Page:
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Cooking with stevia: guideline to sugar free success

Cooking with stevia can be a lot of fun. After all, you know you're doing something healthy, because you can see that not only are you working with an all natural product, you also need less of it. A lot less! In fact, less is certainly more when it comes to cooking or baking with stevia.

Be sure to take a look at the sugar to stevia conversion chart before you start on your journey. For most stevia recipes, just a simple conversion is enough, just replace the amount of sugar by the correct amount of stevia sweetener, and you're done!

But it's not always that easy. For those of you still wondering "What is stevia": the sweet leaf comes in many different forms, and for recipes that require only a small amount of sugar, it's almost impossible to measure the exact amount of stevioside because there is so little needed. 

That's why stevia also comes as a liquid extract, or in packet form, so that smaller amounts can be added more easily to your recipe.

cooking with stevia
If you plan on using powdered stevia, be sure to check the label for other substances. Avoid using stevia with food additives such as maltodextrin that may contain a lot of carbohydrates and calories, and when possible, try to stick to pure stevia-based products whenever you can.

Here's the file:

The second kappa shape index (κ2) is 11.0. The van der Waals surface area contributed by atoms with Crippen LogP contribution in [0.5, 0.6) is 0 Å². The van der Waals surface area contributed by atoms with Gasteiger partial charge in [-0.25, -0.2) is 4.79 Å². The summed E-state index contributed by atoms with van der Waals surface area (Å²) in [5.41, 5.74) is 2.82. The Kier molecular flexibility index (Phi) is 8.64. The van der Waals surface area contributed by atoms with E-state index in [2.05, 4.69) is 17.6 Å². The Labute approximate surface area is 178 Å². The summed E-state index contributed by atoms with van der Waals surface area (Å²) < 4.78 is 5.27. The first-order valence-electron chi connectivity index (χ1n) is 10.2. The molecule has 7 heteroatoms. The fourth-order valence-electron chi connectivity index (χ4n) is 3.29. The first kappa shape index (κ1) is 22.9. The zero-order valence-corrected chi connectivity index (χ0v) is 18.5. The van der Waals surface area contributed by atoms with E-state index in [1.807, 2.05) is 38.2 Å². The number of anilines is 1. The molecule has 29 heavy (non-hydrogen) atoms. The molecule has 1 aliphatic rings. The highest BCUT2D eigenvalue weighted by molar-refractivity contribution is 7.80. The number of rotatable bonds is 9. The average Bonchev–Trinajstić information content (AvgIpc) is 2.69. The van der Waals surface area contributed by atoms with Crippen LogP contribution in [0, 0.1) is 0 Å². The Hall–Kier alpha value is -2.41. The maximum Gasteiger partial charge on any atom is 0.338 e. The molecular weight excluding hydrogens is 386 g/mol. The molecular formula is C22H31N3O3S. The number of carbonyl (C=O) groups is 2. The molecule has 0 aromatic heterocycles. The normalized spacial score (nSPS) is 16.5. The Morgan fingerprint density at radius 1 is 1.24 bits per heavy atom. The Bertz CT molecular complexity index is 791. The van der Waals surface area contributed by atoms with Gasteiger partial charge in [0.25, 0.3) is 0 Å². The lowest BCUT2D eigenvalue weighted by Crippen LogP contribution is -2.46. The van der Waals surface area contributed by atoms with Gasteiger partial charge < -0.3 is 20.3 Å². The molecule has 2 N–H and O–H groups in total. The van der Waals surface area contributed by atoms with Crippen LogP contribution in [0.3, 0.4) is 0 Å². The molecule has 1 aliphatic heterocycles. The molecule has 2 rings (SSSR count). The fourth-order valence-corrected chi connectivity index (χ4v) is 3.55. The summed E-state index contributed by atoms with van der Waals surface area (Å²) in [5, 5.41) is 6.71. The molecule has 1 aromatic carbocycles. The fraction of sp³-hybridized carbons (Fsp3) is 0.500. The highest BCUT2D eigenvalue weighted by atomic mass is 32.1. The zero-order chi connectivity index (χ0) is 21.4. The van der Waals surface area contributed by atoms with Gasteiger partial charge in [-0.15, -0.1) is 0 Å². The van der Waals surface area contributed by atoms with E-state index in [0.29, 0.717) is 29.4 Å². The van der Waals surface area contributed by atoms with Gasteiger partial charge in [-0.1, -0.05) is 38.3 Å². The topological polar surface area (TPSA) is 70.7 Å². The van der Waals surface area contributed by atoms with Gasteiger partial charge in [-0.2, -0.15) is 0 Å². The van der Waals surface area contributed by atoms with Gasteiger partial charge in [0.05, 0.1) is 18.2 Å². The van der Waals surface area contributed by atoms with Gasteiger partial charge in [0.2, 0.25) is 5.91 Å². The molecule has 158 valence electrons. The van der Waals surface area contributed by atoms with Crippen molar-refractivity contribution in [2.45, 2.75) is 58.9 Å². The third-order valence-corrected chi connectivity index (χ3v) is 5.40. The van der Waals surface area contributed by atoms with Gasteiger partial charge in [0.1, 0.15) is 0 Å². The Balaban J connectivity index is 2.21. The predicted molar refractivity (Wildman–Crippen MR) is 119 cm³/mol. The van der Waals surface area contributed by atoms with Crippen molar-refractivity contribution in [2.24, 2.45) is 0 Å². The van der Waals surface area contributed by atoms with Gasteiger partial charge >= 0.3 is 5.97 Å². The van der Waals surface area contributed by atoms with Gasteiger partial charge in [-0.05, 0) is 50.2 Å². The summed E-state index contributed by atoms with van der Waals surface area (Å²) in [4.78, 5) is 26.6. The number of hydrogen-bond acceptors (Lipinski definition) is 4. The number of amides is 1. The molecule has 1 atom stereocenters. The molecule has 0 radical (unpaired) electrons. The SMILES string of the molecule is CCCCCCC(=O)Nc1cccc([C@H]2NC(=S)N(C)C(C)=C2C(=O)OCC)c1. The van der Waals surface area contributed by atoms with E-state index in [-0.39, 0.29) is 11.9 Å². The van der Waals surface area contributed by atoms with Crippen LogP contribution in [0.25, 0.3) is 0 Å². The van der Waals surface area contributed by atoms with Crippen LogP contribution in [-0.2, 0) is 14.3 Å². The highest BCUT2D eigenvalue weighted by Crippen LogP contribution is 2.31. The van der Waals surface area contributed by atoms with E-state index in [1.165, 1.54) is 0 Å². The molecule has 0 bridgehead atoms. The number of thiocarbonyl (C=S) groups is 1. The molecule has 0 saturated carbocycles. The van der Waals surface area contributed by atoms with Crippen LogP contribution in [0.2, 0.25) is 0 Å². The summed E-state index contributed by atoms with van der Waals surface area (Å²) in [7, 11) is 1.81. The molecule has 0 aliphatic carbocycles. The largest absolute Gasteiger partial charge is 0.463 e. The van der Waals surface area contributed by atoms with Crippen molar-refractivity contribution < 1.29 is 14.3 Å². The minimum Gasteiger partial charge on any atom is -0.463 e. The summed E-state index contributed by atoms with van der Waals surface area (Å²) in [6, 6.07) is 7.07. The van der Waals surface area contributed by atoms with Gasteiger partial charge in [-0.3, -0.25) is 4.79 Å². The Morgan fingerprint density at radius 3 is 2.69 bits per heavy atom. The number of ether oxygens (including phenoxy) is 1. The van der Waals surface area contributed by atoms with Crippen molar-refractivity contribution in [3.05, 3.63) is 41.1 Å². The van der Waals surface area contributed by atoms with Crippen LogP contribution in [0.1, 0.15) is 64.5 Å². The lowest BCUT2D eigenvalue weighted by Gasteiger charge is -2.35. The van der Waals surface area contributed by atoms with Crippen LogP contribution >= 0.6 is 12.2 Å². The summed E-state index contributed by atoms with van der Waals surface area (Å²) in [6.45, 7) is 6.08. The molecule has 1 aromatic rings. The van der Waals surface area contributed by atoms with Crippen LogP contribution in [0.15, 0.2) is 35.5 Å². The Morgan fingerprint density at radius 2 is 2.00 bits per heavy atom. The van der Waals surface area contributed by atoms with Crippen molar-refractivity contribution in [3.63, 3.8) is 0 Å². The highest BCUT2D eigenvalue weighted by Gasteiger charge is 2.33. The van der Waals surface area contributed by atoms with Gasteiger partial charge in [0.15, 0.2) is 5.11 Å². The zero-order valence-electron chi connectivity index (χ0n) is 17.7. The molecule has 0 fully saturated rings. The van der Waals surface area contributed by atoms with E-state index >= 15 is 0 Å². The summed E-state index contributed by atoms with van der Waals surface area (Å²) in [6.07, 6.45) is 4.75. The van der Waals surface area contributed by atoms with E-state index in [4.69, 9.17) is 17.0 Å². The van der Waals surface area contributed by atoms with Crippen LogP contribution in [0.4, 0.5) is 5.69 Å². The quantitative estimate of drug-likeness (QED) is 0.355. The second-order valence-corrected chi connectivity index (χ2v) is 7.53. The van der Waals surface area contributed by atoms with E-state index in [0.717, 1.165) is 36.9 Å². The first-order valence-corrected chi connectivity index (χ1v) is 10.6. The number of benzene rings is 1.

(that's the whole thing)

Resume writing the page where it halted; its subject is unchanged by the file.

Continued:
Stevia improves the taste of strong-flavored food types, but its effect tends to dull when used in combination with other, delicately flavored ingredients.


Some other things to note, especially when you're baking with stevia, is that the sweetener doesn't ferment like sugar does, for example when you're considering  to try out one of our delicious sugar free cake recipes. So you'll have to add a certain amount of leaven, preferably baking powder, to the mix.


If you're cooking up some creme brulée for example, you're always going to need a small amount of sugar in order to get that crusty topping, because stevia doesn't caramelize. Using stevia for the custard itself is of course no problem. If you want to keep it completely sugar free, you can always use a different topping, such as nuts or fruit.

Also important if you intend to make canned fruit preserves or apple sauce-like purées, is that stevia in this form has a rather short shelf life (maximum one week in the refrigerator). If you intend to preserve it for longer than that, you should freeze it. In addition to the stevia sweetener, you will also need a gelling agent such as pectin for the syrupy effect.

Apart from these exceptions, baking or cooking with stevia in all its forms is a breeze. Stevia powder is soluble in water, pH neutral and remains stable in temperatures up to 200°C (392°F) which should be sufficient for most of your sweet recipes. It's time to sink your teeth into them, so have fun with it, and see you over at the recipes page!

If you want more resources on cooking with stevia, I can personally recommend the following books:

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